The UK hospitality sector fears rail strikes will hit the buffers this Christmas with its gravy train. Hospitality industry | Daily News Byte

The UK hospitality sector fears rail strikes will hit the buffers this Christmas with its gravy train.  Hospitality industry

 | Daily News Byte

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Deck the halls, put on Christmas tunes and crack the bubbly. The UK hospitality industry had high hopes that the first festive season without Covid restrictions for three years would lead to a boom in trade.

Country pubs, restaurants and hotels were looking forward to a bumper December and their venues once again hosted Christmas parties and family gatherings.

However, a combination of train strikes, snow and icy conditions has created a pre-Christmas nightmare for the industry and triggered a spate of cancellations.

Hospitality venues believe nearly a third of reservations will be canceled during the Christmas-party peak period because of the ongoing rail workers’ strike, which has also emptied high streets and office buildings as shoppers and commuters prefer to stay home.

The surge in cancellations comes at the worst possible time: Hospitality businesses typically expect a third of their annual sales to fall in December. And they are struggling with rising food and beverage, staffing and energy costs, at a time when consumers are tightening their belts.

More transport strikes are planned by 40,000 RMT members from Christmas Eve until December 27, meaning some in the industry fear the impact of industrial action could be as bad as last year, when concerns about the Omicron Covid variant saw revelers scupper their plans. leaves at the last minute. Many restaurateurs and publicans worry that December’s lost spending will never be recouped, as canceled Christmas parties are not rescheduled.

The industry’s trade body, UKHospitality, has predicted that the strike will cost businesses around £1.5bn in lost sales and other knock-on effects.

The organisation’s chief executive, Kate Nicholls, warned its members – who employ around 3 million people and run 110,000 outlets – of “extremely challenging times ahead” at the trade body’s annual shindig in London last week.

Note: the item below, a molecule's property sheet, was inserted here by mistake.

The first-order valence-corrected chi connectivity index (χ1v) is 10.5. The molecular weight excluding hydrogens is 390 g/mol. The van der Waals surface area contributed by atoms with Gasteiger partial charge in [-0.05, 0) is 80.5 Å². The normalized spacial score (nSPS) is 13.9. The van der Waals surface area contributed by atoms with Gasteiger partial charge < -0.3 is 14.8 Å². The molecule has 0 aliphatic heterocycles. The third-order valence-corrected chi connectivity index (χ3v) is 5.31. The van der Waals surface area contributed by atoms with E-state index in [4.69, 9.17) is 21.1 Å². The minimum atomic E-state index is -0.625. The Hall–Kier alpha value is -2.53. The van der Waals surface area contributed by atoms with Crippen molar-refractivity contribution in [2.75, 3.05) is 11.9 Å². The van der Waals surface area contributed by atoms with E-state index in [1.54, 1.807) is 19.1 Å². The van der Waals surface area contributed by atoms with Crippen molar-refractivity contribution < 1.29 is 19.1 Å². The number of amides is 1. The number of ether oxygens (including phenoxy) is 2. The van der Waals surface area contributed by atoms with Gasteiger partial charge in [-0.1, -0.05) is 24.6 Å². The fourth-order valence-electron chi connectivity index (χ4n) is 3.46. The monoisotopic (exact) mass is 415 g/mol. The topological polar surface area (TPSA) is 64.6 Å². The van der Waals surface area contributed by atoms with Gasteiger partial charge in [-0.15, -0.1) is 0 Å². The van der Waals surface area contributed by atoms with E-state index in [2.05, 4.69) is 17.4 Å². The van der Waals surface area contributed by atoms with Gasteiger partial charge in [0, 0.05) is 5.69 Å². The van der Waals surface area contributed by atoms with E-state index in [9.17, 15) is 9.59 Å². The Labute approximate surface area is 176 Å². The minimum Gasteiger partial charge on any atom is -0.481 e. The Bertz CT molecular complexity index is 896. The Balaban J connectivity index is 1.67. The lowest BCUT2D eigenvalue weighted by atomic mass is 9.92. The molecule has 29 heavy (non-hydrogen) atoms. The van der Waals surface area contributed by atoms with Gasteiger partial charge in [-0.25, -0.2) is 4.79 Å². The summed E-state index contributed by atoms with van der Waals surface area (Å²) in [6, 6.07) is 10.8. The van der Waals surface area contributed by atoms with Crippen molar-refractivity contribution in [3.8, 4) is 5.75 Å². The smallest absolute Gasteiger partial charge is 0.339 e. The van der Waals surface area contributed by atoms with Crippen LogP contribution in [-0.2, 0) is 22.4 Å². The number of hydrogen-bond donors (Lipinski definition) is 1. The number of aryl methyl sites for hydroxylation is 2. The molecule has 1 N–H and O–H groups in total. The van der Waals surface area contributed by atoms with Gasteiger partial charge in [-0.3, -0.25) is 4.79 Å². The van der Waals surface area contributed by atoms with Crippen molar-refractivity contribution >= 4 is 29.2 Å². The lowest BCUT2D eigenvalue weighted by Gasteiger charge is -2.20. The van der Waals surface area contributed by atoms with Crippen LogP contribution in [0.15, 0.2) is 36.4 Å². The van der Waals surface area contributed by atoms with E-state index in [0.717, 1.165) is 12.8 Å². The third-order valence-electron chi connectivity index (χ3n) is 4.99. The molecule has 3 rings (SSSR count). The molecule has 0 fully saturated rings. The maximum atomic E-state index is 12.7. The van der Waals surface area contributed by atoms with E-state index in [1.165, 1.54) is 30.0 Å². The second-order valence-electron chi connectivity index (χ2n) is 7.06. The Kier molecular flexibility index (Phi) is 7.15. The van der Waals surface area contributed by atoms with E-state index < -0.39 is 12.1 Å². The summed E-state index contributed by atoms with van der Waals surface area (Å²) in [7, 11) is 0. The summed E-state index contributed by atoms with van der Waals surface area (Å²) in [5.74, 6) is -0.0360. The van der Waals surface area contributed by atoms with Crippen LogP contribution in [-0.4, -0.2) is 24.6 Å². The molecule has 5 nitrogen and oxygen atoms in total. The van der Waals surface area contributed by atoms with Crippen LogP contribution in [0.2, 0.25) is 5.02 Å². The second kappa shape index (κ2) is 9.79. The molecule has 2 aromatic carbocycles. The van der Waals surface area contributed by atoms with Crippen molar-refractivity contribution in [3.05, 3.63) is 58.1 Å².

She added that the “cost of doing business and the cost of living crisis” were creating a “perfect storm” for the sector.

That storm may not be going away anytime soon. Many hospitality businesses – closed for months during the ongoing pandemic lockdown – entered the energy crisis saddled with additional debt from Covid loans they are still paying off.

The industry is urging the government to extend its energy bill relief scheme till the end of March. For now, he hopes to get more information before guests start arriving at venues for New Year’s Eve parties.

The dark days of January and February usually bring a slowdown in trade for hospitality businesses, while many customers watch out for the end of winter from the comfort of their sofas after the excesses – and extra costs – of Christmas.

But many pubs, bars and restaurants expect the start of 2023 to be even more challenging than usual.

Amid stubbornly high inflation and worries of a looming recession, many businesses dependent on consumer spending fear a very bleak midwinter. If their rocks aren’t ringing as loud as usual during the holiday season, some may find it a stretch to pay their rent for the first quarter of the year on Christmas Day.

In response to rising costs from their suppliers, many hospitality venues have had to raise their own prices. Indeed, the higher cost of going out for a drink or meal played the biggest role in pushing prices up in November, according to official inflation figures from the Office for National Statistics.

All this sets the scene for a tough balancing act for hospitality businesses in the coming year. Many people will want to raise their prices to cover the higher costs, but ask themselves if making drinking and dining more expensive risks scaring away customers.

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